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Mud Hens
Feb 22, 2021 08:53:46   #
1FTR Loc: Pacific Northwest - Portland area
 
Mud hens, marsh hens, rails, coots--the American coot. The only member of the rail family to live in flocks, they are on the eagles' menu--kind of like eagle's mud hen bars. Having played some amateur baseball, I'm all over the Toledo Mud Hens but I never knew that Mud Hen chicks were so ugly cute! I'll be on the lookout for them this spring. I find it fascinating that so many wildlife lovers, particularly birders with binoculars, take such an interest in a bird I pretty much maligned. This group/flock is usually in the tall marsh grass but I found them here on a grassy bank--right below two eagle lookout trees! I do find them graveling on occasion.


(Download)

Feb 22, 2021 09:12:28   #
jerryc41 Loc: Catskill Mts of NY
 
1FTR wrote:
Having played some amateur baseball, I'm all over the Toledo Mud Hens but I never knew that Mud Hen chicks were so ugly cute!


Do you mean the "chicks" that follow the Toledo Mud Hens, or the actual birds?

Feb 22, 2021 09:24:36   #
1FTR Loc: Pacific Northwest - Portland area
 
LOL Don't know about the former; was referring to the actual--although I've only seen them in pics.

 
 
Feb 22, 2021 10:03:46   #
unlucky2 Loc: Hemet Ca.
 
1FTR wrote:
Mud hens, marsh hens, rails, coots--the American coot. The only member of the rail family to live in flocks, they are on the eagles' menu--kind of like eagle's mud hen bars. Having played some amateur baseball, I'm all over the Toledo Mud Hens but I never knew that Mud Hen chicks were so ugly cute! I'll be on the lookout for them this spring. I find it fascinating that so many wildlife lovers, particularly birders with binoculars, take such an interest in a bird I pretty much maligned. This group/flock is usually in the tall marsh grass but I found them here on a grassy bank--right below two eagle lookout trees! I do find them graveling on occasion.
Mud hens, marsh hens, rails, coots--the American c... (show quote)


Personally I think they are a very maligned bird, so to showcase their delicate beauty I have attached two. Most golfers hate them for popping on the greens. Here, Redtail's love them, (easy pickens ) makes feeding the kids easier.
not so bad looking....
not so bad looking.......
cute coot
cute coot...

Feb 22, 2021 10:50:10   #
1FTR Loc: Pacific Northwest - Portland area
 
Nice TY

Feb 22, 2021 11:18:17   #
kpmac Loc: Ragley, La
 
In southern Louisiana, we call them pouldoos or pouldeauxs; french for water chickens. Don't hold me to the spellings, though.

Feb 22, 2021 12:55:24   #
1FTR Loc: Pacific Northwest - Portland area
 
Very interesting. I'd never heard nor read that before. Do you (all) eat them? Being an English undergrad, had to check: "The American coot (Fulica americana), also known as a mud hen or pouldeau." And, yes, they are commonly called ducks, but is this duck or mud hen? "Poule d' eau Gumbo (pronounced Pouldoo) [an old Traditional favorite especially around Houma, LA]." AND, I was ready to not mudalign mud hens anymore, but I gotta tell you this eagle tree looks down on the grassy knoll where the flock was yesterday--species safety in numbers? On the other hand, I guess they were not in the grass today.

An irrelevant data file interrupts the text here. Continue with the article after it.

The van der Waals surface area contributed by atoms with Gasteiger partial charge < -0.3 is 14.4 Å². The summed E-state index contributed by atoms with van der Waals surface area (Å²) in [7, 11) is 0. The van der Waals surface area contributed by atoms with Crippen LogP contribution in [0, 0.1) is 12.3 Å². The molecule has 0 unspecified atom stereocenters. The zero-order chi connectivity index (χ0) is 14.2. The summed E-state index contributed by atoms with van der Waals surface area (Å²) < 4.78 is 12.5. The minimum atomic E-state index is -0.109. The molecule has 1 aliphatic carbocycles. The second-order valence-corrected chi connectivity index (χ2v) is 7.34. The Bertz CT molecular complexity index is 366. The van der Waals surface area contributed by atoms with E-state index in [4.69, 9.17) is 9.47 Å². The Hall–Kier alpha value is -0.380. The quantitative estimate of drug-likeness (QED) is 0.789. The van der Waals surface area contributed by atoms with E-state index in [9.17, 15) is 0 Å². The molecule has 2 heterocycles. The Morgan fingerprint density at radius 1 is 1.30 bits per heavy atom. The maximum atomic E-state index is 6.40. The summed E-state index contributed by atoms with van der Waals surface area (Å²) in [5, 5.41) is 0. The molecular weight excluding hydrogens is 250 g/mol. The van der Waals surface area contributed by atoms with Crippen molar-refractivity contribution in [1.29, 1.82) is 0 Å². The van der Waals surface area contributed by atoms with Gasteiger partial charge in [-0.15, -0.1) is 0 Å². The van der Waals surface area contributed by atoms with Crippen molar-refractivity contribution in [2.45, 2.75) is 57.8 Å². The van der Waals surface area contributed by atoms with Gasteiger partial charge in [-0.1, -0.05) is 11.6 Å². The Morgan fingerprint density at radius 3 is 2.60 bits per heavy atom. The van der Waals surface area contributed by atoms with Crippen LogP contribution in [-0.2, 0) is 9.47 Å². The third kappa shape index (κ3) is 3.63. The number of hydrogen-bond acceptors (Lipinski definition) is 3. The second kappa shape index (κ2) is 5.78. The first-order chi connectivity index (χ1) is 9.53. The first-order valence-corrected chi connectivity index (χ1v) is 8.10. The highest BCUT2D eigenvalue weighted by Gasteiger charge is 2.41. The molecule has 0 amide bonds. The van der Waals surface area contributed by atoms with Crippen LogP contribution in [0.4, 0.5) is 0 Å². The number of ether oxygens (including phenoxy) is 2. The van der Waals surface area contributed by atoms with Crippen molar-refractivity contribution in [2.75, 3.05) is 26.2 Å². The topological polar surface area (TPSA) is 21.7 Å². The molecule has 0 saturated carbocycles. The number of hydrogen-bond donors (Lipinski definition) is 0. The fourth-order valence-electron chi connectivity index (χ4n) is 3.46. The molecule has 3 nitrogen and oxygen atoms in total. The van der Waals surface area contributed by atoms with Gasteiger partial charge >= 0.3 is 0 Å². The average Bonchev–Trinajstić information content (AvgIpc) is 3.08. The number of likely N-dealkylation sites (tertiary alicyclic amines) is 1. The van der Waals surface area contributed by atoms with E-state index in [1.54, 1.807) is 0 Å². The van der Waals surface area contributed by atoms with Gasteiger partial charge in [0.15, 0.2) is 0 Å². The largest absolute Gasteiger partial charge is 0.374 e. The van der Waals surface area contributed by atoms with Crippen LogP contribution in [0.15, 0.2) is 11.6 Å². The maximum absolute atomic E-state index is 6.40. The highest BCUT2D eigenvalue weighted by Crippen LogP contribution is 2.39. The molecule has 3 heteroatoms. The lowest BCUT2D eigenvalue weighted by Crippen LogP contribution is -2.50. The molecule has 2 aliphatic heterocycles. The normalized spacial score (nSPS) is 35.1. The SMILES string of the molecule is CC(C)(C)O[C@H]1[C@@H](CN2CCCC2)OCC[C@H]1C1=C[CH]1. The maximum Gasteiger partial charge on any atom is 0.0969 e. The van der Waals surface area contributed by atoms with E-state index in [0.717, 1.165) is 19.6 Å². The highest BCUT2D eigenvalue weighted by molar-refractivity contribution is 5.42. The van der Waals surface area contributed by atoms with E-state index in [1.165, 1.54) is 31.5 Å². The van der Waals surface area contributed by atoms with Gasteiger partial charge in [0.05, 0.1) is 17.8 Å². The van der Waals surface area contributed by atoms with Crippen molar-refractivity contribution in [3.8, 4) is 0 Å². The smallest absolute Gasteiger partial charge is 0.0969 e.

Feb 22, 2021 12:59:58   #
1FTR Loc: Pacific Northwest - Portland area
 
My typical view of a coot.


(Download)

Feb 23, 2021 08:30:42   #
Nalu Loc: Southern Arizona
 
Yes, maligned, however they have amazing feet and are excellent bird photography practice trying to capture them when they chase one another around the pond.

Feb 23, 2021 10:42:14   #
kpmac Loc: Ragley, La
 
1FTR wrote:
Very interesting. I'd never heard nor read that before. Do you (all) eat them? Being an English undergrad, had to check: "The American coot (Fulica americana), also known as a mud hen or pouldeau." And, yes, they are commonly called ducks, but is this duck or mud hen? "Poule d' eau Gumbo (pronounced Pouldoo) [an old Traditional favorite especially around Houma, LA]." AND, I was ready to not mudalign mud hens anymore, but I gotta tell you this eagle tree looks down on the grassy knoll where the flock was yesterday--species safety in numbers? On the other hand, I guess they were not in the grass today.
Very interesting. I'd never heard nor read that be... (show quote)
S


Some people eat them though not many. They have a very large gizzard for the size bird they are and are often hunted just for that one item. My grandmother always encouraged me to shoot a few so that she could have the gizzards for gumbos and other dishes.

Feb 23, 2021 11:18:32   #
1FTR Loc: Pacific Northwest - Portland area
 
Interesting. TY

 
 
Feb 23, 2021 11:23:44   #
1FTR Loc: Pacific Northwest - Portland area
 
Seem easy shooting unlike Chuckars.

Feb 23, 2021 14:07:21   #
oconnortf
 
I've never seen so many Coots in one spot before - most I have ever seen at any one spot was 5 but almost always its just 1 or 2

Feb 23, 2021 14:47:24   #
joecichjr Loc: Illinois, USA
 
1FTR wrote:
Mud hens, marsh hens, rails, coots--the American coot. The only member of the rail family to live in flocks, they are on the eagles' menu--kind of like eagle's mud hen bars. Having played some amateur baseball, I'm all over the Toledo Mud Hens but I never knew that Mud Hen chicks were so ugly cute! I'll be on the lookout for them this spring. I find it fascinating that so many wildlife lovers, particularly birders with binoculars, take such an interest in a bird I pretty much maligned. This group/flock is usually in the tall marsh grass but I found them here on a grassy bank--right below two eagle lookout trees! I do find them graveling on occasion.
Mud hens, marsh hens, rails, coots--the American c... (show quote)


Wow🌞 Awesome

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